I never did try to play competitively – the idea of learning wave-dashing and playing a game for hours at a time as practice felt like too much effort, or just a waste of time. Gaming was a past-time, after all. Making a living out of it just seemed like it was a fantasy.

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My favorite character was Falco. To be honest, it could have easily been Fox, but everyone played Fox. I wanted to be different, and so I grit my teeth until I couldn’t imagine playing anyone else competitively. I still loved Kirby, but he wasn’t competitive…and why play if you couldn’t win? My friend Ben played Sheik, and some matches would start with minutes of not hitting each other: we had learned each other’s style a little too well.

Super Smash Bros. Brawl – 2008

This was the game that made me realize how much fan reactions could tint my worldview. This was the first Smash Brothers I was able to go to a midnight release for, and I loved it. There was over two dozen of us that walked up after the gaming society meeting on campus, trekking a mile in the cold march night to the GameStop. We yelled at our friends that had cars, calling them cheaters before we begged them to give us rides back to campus, so we could get to gaming faster.

I don’t remember when I went to sleep that night, but it was late. We stayed up trying to unlock as much as we could, deciding not to look up any of the guides at least until the next day. Remembering back, I suddenly realize just how locked in we were to the screen – no one I was with was tweeting out live-updates, or trying to take a selfie next to the TV. This isn’t a judgement one way or another, just a realization of how much less connected I was only ten years ago. It was so much easier to pick up a video game and play it just for what it was, rather than logging your opinion into the millions that waiting for you once you pick up your phone.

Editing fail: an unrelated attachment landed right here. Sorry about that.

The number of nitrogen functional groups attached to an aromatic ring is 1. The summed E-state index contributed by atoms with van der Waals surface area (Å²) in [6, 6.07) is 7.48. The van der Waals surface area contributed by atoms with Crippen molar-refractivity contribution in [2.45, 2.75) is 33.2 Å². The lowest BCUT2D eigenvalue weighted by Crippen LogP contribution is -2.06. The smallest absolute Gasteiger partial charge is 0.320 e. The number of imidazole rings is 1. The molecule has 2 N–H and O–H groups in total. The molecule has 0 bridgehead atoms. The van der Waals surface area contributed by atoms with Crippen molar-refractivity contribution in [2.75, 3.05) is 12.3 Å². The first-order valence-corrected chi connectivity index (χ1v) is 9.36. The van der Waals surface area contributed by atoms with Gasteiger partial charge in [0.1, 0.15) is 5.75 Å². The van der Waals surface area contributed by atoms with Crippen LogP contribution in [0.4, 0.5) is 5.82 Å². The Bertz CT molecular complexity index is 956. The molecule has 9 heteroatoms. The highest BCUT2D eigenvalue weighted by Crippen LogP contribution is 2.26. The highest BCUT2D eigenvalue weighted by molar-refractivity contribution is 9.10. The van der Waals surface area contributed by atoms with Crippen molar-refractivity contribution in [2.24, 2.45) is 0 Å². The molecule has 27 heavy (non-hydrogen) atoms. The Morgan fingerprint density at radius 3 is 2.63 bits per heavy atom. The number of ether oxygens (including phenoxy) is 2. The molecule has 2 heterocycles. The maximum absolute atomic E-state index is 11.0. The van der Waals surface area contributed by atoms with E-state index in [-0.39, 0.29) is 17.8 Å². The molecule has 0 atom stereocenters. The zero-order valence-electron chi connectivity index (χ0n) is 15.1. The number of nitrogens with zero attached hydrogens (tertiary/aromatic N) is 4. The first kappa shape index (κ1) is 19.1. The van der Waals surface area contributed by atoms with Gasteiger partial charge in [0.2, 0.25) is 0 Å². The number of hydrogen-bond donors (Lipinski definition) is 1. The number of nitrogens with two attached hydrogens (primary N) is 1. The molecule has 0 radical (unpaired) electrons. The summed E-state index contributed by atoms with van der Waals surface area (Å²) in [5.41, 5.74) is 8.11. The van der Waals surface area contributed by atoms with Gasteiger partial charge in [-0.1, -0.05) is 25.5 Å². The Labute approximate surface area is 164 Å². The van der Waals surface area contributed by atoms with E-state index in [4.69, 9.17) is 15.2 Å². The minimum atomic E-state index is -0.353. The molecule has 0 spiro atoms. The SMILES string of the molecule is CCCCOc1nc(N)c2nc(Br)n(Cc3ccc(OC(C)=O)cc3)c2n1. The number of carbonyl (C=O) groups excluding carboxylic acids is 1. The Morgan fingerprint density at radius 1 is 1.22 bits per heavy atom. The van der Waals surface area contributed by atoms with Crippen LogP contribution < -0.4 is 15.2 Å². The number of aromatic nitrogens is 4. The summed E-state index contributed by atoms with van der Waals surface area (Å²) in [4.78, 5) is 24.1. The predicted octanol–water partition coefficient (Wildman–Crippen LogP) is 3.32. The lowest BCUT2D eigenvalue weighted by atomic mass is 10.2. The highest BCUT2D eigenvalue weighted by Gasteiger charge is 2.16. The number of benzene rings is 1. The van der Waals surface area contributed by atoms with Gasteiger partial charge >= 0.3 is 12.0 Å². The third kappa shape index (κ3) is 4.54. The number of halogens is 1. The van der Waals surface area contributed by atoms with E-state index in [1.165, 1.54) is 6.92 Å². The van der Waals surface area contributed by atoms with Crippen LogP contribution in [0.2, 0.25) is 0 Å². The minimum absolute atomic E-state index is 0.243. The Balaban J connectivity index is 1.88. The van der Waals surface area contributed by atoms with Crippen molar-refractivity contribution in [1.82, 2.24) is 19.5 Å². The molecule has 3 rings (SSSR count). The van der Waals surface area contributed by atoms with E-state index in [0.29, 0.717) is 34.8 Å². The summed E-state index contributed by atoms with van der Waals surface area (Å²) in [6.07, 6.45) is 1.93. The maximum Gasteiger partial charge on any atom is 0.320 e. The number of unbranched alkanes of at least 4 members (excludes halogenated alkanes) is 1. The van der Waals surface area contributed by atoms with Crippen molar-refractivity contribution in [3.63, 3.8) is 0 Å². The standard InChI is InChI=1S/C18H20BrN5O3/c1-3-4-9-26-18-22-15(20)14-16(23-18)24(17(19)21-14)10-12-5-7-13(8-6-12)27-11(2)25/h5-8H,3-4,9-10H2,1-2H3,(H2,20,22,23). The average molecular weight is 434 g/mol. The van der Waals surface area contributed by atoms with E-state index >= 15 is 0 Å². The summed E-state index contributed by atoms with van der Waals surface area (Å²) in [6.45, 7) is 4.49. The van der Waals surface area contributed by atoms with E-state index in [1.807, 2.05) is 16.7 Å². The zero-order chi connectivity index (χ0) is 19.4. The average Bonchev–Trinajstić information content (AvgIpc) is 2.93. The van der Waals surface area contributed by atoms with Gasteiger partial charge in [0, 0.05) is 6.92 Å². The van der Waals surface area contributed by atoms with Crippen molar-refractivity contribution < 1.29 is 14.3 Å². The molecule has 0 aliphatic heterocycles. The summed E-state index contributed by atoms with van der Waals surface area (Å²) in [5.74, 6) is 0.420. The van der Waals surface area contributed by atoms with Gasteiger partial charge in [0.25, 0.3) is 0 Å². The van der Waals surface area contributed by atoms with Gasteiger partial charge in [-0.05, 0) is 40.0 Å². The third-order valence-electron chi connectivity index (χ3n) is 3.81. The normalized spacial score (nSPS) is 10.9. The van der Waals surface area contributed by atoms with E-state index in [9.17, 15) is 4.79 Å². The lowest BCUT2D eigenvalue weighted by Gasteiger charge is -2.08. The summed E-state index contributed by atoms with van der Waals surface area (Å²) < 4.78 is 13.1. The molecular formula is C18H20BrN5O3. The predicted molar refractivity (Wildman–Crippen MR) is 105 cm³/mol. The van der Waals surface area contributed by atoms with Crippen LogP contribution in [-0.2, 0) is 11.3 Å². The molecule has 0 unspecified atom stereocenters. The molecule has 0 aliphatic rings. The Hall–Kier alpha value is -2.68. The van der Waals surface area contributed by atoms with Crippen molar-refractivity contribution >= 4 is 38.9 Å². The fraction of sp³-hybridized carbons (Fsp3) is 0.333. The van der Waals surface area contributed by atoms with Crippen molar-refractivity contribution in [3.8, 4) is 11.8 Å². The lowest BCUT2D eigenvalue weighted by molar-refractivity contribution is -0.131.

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This was the first Smash game that felt like it had the hype machine going full blast - the character reveals that happened over a year always caused spikes of crazed excitement.

Inevitably, the new game rush wore out. I had been surprised at how fast; how the competitive players in my gaming club were demanding we only play Melee. How “Brawl is just for casuals”. Actual arguments broke out every few weeks at our meetings: there had always been a projector for Smash Brothers, but now people couldn’t decide on the best way to play. Some people wanted to laugh and throw explosives at each other. Others wanted the crisp challenge of just one on one, with no items to distract from deciding who was better.

This was the Smash Brothers that came out in one of the roughest time periods of my life, when I’d end up jobless and directionless as the recession hit, and my hopes for being a teacher died before they began. Smash went from being a weekly part of life to monthly, and then yearly. I got the next set of gaming consoles. I put away childish things.

Ironically, this is the most recent Smash game that I’ve played. We plugged it into the hotel room we had been staying in at around midnight, after a day drinking with my former roommate to celebrate the fact they were about to get married. It had been years since we had had a chance to do this, but it was what Ben had requested from bachelor party: a flashback to simpler times, when we had been doing the very same thing over a decade ago.